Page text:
Although recommended that markers should be within the primary radiation field [4] , this theory is flawed in the event of over-penetration as the marker is doomed to be burnt-out as shown in Figure 2. An extra-ordinary visual acuity or an abnormally high intensity of light from the viewing box would be needed to prove the presence of marker in the upper-left quadrant.

This marker was placed in the secondary radiation field and it appears very legible and aesthetic. The principle is to place it very close to the collimation line. The farther it is away from the line the more likely it is to become illegible or coned-off.

4. Discussion

Our findings show that radiographers in this centre habitually placed anatomical markers in the primary radiation field (Table 1). As deduced from the researchers’ interaction with and observation of the radiographers, the fear of film reject due to marker ambiguity or absence was their guiding principle. This is quite commendable as film reject invariably leads to film repeat, and consequently, additional exposure to ionizing radiation with all its risks.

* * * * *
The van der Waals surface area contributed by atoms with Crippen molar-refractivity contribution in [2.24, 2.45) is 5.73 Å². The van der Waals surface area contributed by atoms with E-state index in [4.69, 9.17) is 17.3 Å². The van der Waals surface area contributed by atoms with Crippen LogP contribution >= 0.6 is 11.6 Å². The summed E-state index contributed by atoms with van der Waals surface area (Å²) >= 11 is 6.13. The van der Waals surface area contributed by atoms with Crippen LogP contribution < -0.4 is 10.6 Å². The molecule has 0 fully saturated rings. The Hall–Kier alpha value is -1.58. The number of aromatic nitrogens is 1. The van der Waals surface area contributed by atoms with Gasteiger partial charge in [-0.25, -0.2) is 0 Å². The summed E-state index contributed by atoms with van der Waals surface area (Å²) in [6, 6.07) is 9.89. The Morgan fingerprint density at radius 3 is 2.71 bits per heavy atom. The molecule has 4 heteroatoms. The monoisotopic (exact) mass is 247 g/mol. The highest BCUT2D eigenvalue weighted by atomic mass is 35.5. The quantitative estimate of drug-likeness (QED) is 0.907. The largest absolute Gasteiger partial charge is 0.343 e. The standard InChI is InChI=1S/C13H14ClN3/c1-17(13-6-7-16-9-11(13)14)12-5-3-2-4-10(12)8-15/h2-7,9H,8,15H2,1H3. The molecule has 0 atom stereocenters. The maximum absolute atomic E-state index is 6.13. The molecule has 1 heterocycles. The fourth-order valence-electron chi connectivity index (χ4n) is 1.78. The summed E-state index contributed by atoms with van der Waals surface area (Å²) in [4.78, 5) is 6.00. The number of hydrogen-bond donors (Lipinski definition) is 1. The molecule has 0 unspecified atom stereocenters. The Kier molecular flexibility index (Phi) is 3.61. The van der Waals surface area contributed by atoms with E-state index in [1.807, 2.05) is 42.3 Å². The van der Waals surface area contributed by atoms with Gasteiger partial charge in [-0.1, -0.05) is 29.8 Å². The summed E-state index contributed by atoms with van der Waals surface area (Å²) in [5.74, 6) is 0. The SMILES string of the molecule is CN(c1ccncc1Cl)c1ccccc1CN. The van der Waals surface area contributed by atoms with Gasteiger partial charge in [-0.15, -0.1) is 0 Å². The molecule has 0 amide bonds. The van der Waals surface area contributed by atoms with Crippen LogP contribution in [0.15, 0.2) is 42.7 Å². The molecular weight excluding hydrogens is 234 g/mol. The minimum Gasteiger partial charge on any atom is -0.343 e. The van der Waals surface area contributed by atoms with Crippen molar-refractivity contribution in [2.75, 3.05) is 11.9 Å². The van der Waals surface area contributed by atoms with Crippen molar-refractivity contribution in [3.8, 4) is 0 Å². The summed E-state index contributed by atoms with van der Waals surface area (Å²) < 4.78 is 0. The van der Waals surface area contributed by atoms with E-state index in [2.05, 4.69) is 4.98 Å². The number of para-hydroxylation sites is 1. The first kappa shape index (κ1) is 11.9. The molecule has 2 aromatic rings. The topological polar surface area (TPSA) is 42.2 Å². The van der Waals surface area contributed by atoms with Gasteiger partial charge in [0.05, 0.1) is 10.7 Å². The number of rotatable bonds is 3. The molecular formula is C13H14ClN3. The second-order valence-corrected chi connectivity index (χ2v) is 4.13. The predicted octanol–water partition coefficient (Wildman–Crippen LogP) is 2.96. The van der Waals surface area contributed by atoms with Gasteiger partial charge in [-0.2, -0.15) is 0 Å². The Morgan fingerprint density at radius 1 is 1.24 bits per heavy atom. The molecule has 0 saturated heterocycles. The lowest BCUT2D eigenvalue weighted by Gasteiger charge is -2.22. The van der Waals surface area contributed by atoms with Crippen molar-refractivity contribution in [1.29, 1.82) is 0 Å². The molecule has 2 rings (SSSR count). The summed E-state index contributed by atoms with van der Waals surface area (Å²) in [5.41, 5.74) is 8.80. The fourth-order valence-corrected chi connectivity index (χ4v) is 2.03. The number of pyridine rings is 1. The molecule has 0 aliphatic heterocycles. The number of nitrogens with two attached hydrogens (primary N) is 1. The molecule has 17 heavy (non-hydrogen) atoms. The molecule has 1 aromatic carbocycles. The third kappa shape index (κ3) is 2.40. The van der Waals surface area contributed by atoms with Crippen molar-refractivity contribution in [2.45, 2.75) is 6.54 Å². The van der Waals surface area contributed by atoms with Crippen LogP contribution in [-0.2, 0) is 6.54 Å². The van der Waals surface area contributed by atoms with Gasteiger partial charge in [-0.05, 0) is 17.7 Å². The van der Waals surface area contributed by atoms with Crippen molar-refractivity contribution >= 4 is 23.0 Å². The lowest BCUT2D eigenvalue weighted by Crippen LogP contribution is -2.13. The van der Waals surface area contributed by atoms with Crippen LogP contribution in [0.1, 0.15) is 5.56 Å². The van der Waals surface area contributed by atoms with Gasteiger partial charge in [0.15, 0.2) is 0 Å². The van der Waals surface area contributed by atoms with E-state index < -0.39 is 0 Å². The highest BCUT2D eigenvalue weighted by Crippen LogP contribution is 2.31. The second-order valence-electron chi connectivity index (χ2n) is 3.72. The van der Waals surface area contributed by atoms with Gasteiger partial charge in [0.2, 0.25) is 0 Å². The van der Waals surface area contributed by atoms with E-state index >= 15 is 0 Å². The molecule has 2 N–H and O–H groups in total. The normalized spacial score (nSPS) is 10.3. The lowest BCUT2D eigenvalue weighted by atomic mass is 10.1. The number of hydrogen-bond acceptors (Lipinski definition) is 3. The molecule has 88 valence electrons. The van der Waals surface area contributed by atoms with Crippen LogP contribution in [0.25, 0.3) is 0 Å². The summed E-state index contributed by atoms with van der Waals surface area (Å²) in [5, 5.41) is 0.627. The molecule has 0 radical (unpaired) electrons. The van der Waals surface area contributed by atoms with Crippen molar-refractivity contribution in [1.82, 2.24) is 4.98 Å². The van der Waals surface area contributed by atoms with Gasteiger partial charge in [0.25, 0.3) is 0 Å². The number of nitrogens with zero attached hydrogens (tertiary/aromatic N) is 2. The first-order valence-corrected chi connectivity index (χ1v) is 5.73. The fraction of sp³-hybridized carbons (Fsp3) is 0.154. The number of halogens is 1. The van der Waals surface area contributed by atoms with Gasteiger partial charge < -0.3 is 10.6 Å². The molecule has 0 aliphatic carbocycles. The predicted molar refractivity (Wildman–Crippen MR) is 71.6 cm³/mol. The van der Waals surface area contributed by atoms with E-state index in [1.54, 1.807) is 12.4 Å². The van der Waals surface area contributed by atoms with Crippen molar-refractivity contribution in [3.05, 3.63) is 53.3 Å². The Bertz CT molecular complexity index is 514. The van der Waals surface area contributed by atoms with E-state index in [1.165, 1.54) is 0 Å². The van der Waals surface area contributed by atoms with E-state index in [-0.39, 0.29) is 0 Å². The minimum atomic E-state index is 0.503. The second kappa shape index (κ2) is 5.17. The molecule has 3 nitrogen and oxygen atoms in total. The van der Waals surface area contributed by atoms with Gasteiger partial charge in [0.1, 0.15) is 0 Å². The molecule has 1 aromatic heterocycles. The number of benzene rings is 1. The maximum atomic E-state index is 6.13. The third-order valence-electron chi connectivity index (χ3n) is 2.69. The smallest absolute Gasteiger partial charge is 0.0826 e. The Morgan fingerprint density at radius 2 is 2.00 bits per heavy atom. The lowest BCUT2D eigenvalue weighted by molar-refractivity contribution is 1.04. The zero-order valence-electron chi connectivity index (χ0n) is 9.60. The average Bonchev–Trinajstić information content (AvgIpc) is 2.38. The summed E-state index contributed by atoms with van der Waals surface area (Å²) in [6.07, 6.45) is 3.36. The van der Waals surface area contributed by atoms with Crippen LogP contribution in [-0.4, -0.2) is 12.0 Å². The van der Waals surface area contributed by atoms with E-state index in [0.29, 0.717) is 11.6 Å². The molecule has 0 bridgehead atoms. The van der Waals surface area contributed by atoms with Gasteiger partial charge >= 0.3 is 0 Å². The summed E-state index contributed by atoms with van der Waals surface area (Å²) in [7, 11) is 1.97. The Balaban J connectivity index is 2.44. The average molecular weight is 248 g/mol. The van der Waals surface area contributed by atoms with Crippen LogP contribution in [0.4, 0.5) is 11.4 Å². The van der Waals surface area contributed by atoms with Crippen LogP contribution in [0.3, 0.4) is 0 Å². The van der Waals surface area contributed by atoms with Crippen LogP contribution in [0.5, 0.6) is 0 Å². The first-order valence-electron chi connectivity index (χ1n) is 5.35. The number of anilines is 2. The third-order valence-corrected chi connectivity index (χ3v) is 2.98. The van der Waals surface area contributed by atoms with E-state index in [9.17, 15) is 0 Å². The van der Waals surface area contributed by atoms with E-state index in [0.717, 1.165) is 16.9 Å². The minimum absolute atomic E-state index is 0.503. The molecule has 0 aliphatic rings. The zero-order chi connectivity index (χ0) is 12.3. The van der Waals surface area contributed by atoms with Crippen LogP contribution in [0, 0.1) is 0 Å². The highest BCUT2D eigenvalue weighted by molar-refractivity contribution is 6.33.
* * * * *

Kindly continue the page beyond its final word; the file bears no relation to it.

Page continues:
This practice is in tandem with the recommendation of Bontrager and Lampignano [4] as the risk of repeat from marker ambiguity is drastically reduced. Our findings however, revealed that the placement of markers in the primary radiation field did not offer any superiority to markers placed in the secondary radiation field except when placed on non-essential anatomy (Figures 1-3).

It was equally noted that an abnormally high density, which is likely in the primary radiation field, often masked markers, hence making the theory of Bontrager and Lampignano [4] not fool-proof. The work of Platt et al. [5] however, is in tandem with our ambivalence on marker placement positions.

Table 1. Radiation field characteristics of the radiographic anatomical markers.

Figure 1. Marker within the primary radiation field with obstruction of non- essential anatomy.

Figure 2. Marker within the primary radiation field free of anatomy.

Figure 3. Marker placed in secondary radiation field.

Our findings also revealed that markers placed in the secondary radiation field, very close to the collimation line, were clear and aesthetic like those in the primary field placed over non-essential anatomy. The major drawback here however, is the risk of marker cone-off and hence, repeat.

5. Conclusion

The authors are of the view that marker placement preference should be guided by the need for legibility, aesthetics and avoidance of essential anatomy. In the light of our findings, marker placement could be in the primary or secondary radiation field and still be considered adequate.